My time with Maurice will remain the highlight of the experience, though. Thoughtful, passionate, idealistic, he has lived a life of emotional and intellectual honesty and courage.


“It is a while before Petunia can speak…”

On the Notion That Some Folks Expect All Children’s Literature to Be Rather Light and Fluffy, Which I Should Point Out Paul and I Had Been Discussing Around the Time He Sent Me the Art and Text for This Post. Whew.

It does puzzle me to see those children’s books that portray only the fluffy-bunny side to kids, when children themselves are so eager to explore the wholeness of life, including play-acting death and savagery. I and my friends played cowboys or war games constantly as a kid, and my daughter was frequently some sort of predator creature dining off one of her stuffed animals. From Where The Wild Things Are to Outside Over There, Maurice’s work has never shied from reflecting the fullness of children’s emotions.

In fact, my next Petunia book, Petunia Goes Wild {sneak-peek pictured below}, being published next year, concerns the wild, untamed aspect of ourselves that kids so need to express.

* * * * * * *

Thanks again to Paul for visiting. For another image from Petunia, as well as more of Paul’s art, visit this post from last February at 7-Imp.

* * * * * * *

A PET FOR PETUNIA. Copyright 2011 by Paul Schmid. Published by HarperCollins, New York, NY. All illustrations used with permission of illustrator.

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14 comments to “Paul and Petunia Prior to Breakfast
(Not to Mention a Sendak Sighting)”

  1. *swoooooon*

    I am crazy about this book!


  2. [...] Seven Impossible Things Before Breakfast » Blog Archive » Paul and Petunia Prior to Breakfast(Not … blaine.org/sevenimpossiblethings/?p=2076 – view page – cached “‘But, but, but . . . ,’ begin her parents. But Petunia isn’t listening. ‘I’ll feed my skunk every day. I promise! Really!’ says Petunia.” [...]


  3. Jules,

    I love Paul’s spare illustrations of Petunia–and the porcupine. They are great examples of how “less can be more.”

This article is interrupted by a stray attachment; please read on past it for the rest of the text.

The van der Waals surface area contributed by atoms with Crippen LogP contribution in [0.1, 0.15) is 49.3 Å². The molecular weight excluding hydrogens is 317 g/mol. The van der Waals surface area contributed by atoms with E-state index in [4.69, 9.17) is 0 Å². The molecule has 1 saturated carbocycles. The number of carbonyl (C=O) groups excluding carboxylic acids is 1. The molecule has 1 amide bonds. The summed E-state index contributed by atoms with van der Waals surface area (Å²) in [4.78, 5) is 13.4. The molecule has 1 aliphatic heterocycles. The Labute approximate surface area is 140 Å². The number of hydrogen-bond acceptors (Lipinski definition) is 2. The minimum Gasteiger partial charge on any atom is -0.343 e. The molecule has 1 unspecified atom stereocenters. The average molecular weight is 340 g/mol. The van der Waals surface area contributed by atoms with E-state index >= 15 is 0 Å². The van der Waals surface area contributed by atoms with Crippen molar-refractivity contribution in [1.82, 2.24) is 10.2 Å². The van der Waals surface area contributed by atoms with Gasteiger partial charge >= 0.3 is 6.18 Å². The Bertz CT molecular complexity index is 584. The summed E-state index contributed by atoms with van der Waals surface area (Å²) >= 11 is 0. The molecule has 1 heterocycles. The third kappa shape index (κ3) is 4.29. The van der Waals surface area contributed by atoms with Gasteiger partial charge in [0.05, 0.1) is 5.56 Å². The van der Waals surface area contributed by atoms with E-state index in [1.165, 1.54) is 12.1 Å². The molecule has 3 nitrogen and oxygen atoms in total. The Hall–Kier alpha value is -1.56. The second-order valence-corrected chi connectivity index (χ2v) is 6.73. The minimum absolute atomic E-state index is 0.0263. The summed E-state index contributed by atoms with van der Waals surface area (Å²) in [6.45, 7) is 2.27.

4. LOVE Petunia! I discovered her in the book store over the weekend, and she cracked me up. Charming, appealing drawings…bravo Paul Schmid!


  5. Love this post. Yes, simple is good. Anxious to see Petunia soon ♥!


  6. Paul,
    Petunia is wonderful!


  7. The dog in that photograph looks like he’s contemplating writing a book himself….


  8. I came across Petunia in a bookstore, too, and found myself grinning like an idiot as I read it. I love her voice, as well as the drawings.


  9. [...] Seven Impossible Things Before Breakfast a blog about books « Paul and Petunia Prior to Breakfast(Not to Mention a Sendak Sighting) [...]


  10. Great to read and see this work, so beautiful and a good comparison to the “busier” illustrations found many other books. He has captured so much in two colours and simple lines! Lovely.


  11. i love simple and beautiful book art. great job paul.


  12. [...] about books. Author/illustrator Paul Schmid discussed his experience as a Sendak Fellow here at this fairly recent post, if anyone would like to read more about the [...]


  13. [...] and Stephen Michael King’s wonderful Prudence Wants a Pet“?; I immediately thought of this and thought, why, yes, I have seen that; weeks later, I had an epiphany and realized it was another [...]


  14. [...] A Pet for Petunia [...]